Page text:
Is Brazil Really Ready for the World Cup?

While at work in the paperless company of SignTech, I read the news articles relating to brazil now that its less than 10 weeks to the world cup and I found myself cringing ever so slightly, from raiding of slums to carjacking, protests to unfinished stadiums this June 12th world cup seems very very… very unlikely to go down as smoothly as many people in brazil or everywhere else would hope. At least, we at the paperless company hope.

Over 2000 soldiers have raided a slum in Rio de Janeiro in an attempt to make it safer for the world-cup this June. They have occupied the place of Mare Shantytown and known as Rio’s most dangerous slums ruled over by gangs and drug lords for many, many years. This occupation is expected to last till the end of the world cup.

The FIFA head, has told us frankly, “If you want me to summarise … we re not ready”. Well that isn’t very comforting for many people who’ve already bought plane tickets for what we expect to be a momentous occasion. Two stadiums; the Itaquerão in São Paulo and the Estadio Beira Rio in Porto Alegre, remain unfinished. It is said that due to three construction deaths at the Itaquerão construction has been delayed. This is quite unfortunate as the stadium is supposed to host the opening match between Brazil and Croatia on June 12.

I suppose that as all eyes are veering to Brazil, this is the perfect opportunity for protesters and organizations to raise awareness about serious issues. This piece, extracted from the wall street journal shows us that not everything is as fine and dandy in Brazil as music videos will lead us to believe.

“A widely distributed photo of a topless journalist with the words "I don't deserve to be raped" painted on her body in Portuguese has polarized the country and underscored the contradiction between Brazil's hyper-sexualized image and its lesser-known conservative underpinnings. The journalist, 28-year-old Nana Queiroz, took the picture as part of a campaign to raise awareness over violence against women, which began after a government research agency said recently that 65% of respondents to a national survey agreed that women showing too much of their bodies deserve to be attacked.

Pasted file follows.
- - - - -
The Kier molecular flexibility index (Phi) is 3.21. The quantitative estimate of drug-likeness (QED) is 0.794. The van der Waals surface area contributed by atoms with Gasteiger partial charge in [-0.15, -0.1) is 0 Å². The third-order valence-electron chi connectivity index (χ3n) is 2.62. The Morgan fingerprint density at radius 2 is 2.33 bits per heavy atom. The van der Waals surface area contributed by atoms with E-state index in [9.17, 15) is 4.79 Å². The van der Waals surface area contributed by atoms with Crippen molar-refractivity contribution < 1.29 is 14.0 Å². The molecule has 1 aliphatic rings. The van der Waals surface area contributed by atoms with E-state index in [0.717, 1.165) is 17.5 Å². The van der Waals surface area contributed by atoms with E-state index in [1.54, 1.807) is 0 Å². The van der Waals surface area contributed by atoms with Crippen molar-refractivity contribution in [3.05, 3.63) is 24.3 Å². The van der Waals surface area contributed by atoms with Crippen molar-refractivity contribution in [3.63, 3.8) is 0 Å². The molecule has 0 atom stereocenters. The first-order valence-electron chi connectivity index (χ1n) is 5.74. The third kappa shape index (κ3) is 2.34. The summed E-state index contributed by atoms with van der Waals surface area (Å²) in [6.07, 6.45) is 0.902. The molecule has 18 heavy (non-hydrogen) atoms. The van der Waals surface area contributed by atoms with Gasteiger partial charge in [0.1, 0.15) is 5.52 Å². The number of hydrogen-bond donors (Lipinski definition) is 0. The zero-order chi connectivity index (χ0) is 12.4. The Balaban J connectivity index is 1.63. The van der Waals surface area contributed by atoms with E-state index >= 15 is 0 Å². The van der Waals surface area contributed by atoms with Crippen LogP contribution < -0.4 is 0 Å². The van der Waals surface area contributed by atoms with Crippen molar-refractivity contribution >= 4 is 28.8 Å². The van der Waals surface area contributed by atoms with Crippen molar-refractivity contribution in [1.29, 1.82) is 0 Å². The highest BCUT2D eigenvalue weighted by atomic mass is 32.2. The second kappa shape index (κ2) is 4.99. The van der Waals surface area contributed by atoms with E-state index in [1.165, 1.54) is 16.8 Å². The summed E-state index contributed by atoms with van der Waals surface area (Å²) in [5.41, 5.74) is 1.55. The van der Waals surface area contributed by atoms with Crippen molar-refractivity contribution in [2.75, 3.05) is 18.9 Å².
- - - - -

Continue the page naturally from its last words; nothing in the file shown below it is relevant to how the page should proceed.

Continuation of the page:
On Friday, the Institute for Applied Economic Research said it was mistaken and that the true number was actually 26%.

Still, the picture, taken in front of the Congress building in the capital Brasília, has caused a sensation. The campaign's Facebook page gained over 60,000 followers and Ms. Queiroz has become a national television sensation.”

Prostitution is in fact legal in Brazil but now the government seems to be having trouble on clamping down the child-prostitution operations on the streets in time for the world-cup.

“The government has recently started distributing thousands of kits containing information on how to report child abuse. The country has also started a campaign titled “happy being a prostitute” that is believed to encourage prostitutes to use condoms.

Between the upcoming World Cup in Brazil and sex tourism, President Dilma Rousseff’s government is now highly concerned about the latter. Both soccer and government officials are trying hard to crack down on the child sex trade before the event kicks off in June. The authorities are attempting to clean up its image as one of the sex tourism capital of the world.”[from]

In light of these events, I’m not very sure that Brazil will be ready for the world cup this june. I can only hope that for the 2016 summer Olympics (really, how did they win both bids?) that the case will be completely different. And who knows, just because I and so many other people think it, doesn’t mean that the country won’t be ready for the World Cup. Here’s hoping that I’m wrong.

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